Tuesday, March 8, 2016

Demonic Bookcases, Part 1

Today's guest blogger is writer Kathryn Ptacek, who lives in rural northwest New Jersey and shares her old Queen Anne home with lots of books, the requisite author cats, teapots, and the occasional visiting mouse.

She's tackling the most common writer clutter problem: Crowded bookcases.

Demonic Bookcases, Part 1
by Kathryn Ptacek

I love books! Big, short, thick, old, new, illustrated... books, books, books! I collect them, and it shows, because I have them everywhere in my house. Every room has at least one bookcase in it, and some have as many as six or seven. Only the bathroom remains bookless.

My late husband was also a horror writer and also a book collector, and when we moved to this house, we had little furniture–but we did have dozens of boxes of books. Those numbers increased over the years, and all those volumes piled up. On the bookcases, under tables, and on the floor here and there.

Fast forward decades, and now I'm surrounded by dusty tomes, and I'm kind of drowning. I love books, but I can't have them everywhere. I especially can't have stacks on the floor where the cats and I can knock things over, or in my case, where I can trip over them.

So I decided to cull my collection. Several years ago I started working on the hardcovers in the front parlor. The fiction hardbacks are there, while the fiction paperbacks hang out in the adjacent living room; nonfiction books reside upstairs in the two offices. And the guest room. And the hallway. I boxed up a lot of books and sent them off to a fellow to sell at auction. It was one of the hardest things I've ever done.

The first time I picked up a book to put in a box, I was sure I heard Charlie's voice saying, "No, not that one!" But, yes, that one. And the one next to it, and the one under it, and the three off to the left. I sent dozens and dozens of books to the auction guy. Then I stopped working on the books, and even though I wasn't buying many, they still seemed to show up downstairs. (Could books be like clothes hangers and multiply in the dark? Possibly.) Then just a week or so ago, I was staring at the bookcases in the living room and decided I needed to alphabetize these books... and then I could get rid of some.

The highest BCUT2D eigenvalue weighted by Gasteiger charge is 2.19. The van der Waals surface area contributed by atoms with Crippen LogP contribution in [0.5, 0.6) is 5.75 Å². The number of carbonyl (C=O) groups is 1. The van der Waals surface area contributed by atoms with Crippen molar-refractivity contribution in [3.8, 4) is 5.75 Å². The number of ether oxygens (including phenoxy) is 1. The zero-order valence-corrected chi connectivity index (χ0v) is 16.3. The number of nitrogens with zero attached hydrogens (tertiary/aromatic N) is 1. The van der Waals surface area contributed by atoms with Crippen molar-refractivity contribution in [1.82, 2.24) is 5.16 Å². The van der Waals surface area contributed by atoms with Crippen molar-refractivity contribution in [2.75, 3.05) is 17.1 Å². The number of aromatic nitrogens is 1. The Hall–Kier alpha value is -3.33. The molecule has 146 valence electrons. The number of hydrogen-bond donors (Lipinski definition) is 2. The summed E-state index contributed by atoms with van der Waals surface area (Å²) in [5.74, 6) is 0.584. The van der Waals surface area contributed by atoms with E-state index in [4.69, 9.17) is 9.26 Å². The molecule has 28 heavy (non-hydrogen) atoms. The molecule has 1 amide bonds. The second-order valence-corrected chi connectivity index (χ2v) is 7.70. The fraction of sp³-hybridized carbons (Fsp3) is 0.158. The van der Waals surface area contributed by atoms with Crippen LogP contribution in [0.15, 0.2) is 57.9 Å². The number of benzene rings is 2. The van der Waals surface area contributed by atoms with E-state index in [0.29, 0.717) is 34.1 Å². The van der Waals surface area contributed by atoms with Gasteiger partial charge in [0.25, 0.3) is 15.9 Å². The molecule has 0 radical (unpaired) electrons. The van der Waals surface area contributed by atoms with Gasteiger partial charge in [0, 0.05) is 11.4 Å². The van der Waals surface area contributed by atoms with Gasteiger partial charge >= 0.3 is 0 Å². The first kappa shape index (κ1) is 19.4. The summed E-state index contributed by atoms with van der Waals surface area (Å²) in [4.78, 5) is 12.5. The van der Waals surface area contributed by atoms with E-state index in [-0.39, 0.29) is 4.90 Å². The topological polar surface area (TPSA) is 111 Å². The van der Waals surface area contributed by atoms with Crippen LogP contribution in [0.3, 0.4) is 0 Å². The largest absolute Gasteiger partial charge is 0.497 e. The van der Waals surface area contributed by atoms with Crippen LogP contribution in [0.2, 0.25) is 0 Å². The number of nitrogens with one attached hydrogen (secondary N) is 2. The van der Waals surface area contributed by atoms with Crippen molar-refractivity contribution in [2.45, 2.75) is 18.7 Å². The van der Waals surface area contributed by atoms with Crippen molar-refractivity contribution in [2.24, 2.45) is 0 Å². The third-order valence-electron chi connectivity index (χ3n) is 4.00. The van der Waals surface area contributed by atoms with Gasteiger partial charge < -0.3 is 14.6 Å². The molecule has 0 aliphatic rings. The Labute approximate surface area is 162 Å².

Living Room, Before
Another problem? An incredible number of knickknacks clustered in front of the paperbacks. It was getting to the point where sometimes I could barely see the book. Somehow, objects in my hand as I entered the living room always found their way to the bookcases. What to do with the extra key to the garage? I'll put it on this shelf so I can find it if I happen to lose the other key. Oh, well, I've just come across some interesting keyrings—maybe they should go with that extra key- just in case. Flashlights? I need them at hand in a single location for when the power goes off. Little emergency radio? Better put it with flashlights so I can find everything together. Small lantern? Goes with the emergency stuff!

Seashells? On the bookshelf! Interesting rocks found on walks? Next to the shells! What's this piece of plastic? Don't know. Put it on a shelf until I can figure out where it belongs. It's a never-ending cycle. Or so I thought.

Front Hallway, Before
Last week I grabbed some cartons and removed all the stones and pieces of wood and seashells and cat figurines and keys and teapots that had piled up over the years. Into the boxes! I'll deal with them later.

Then I started pulling books off the shelves and shifting them around. The authors with "A" and "B" and "C" last names go in this one. "D" names start on this other bookcase. Can't fit them all? Time to figure out which authors I no longer love.

It's hard to part with the books. I just might read some of these in future, even though I've only had some of these books for thirty years.

But I've hardened my heart. If I truly can't stop thinking about some classic, well, there is the library. I can't own every book, right?

Kathryn's novels are now out as ebooks from Crossroad Press and Necon Ebooks. Her first collection of short stories, Looking Backward in Darkness, was released by Borgo Press in 2013. She has short stories in two recent anthologies: Fright Mare and Expiration Date.

She can be reached at gilaqueen@att.net or through her Facebook pages.


  1. I go through the same kind of thing, between the books and the bookshelf knickknacks, and I accumulated them all myself. But I do have you beat in one area, Kathryn--I also have books in the bathroom!

  2. I loved the flashlight bit, that was funny.

    Books, books, books. When Tim and first got together between the two of us we had so many books and no room for them. Still, we held to them for awhile until, dun dun dun ... donation time.

    We have some still, our favorites but the rest are gone and these days, I'm reading fiction on the Kindle, more than paperback. Which, I never thought I would but never say never.

    PS: Hahaha on books in the bathroom. Us too!


Comments are moderated to prevent spam appearing on this page. This means you won't see your post right away. Sorry for the inconvenience.